The ethical issues that arise for Armed Forces medical personnel on deployment can be extremely complex. The range of factors that medical personnel may need to take into account can be greater than in civilian medicine (for example complying with the Geneva Convention, the care of Captured Persons, adhering to the Chain of Command - including working within Medical Rules of Eligibility, and the need to support the integrity of the local health service even where it is less able to offer specialist care). Military healthcare professionals are not only deployed during conflicts. They may also be called upon to respond to humanitarian crises around the world. In between deployments, personnel are also involved in more regular clinical duties and research aimed at improving and protecting the health of military personal. These activities may also generate ethical issues.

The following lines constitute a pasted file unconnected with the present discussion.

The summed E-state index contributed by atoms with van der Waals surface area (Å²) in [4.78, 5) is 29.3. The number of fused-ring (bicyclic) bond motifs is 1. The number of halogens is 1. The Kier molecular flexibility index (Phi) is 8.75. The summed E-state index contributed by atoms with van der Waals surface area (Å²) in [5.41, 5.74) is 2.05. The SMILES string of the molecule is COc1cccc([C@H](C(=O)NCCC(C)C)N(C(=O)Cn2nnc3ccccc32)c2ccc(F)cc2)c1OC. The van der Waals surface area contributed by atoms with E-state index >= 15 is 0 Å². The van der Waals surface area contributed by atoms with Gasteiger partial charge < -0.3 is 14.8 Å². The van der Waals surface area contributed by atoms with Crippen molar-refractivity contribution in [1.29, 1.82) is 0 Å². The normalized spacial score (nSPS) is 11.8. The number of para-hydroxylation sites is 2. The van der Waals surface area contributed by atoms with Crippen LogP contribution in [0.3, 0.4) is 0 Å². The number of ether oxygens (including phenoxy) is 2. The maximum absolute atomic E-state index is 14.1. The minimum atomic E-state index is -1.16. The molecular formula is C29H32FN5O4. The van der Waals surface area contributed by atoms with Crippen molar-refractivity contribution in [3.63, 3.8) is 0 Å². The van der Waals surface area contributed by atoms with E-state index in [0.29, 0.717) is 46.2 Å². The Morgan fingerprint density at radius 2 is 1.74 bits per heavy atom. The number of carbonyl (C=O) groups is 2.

Professor Heather Draper has been collaborating with the Royal Centre of Defence Medicine (RCDM) (Research and Academia Medical Directorate) for several years on projects related to improving ethics training. She is also a member of the Defence Medical Services (DMS) Ethics Committee and a regular contributor to the annual DMS Ethics Symposium. She has recently co-authored a paper considering the ethics of 'Left of bang' medical prophylaxis for potential trauma.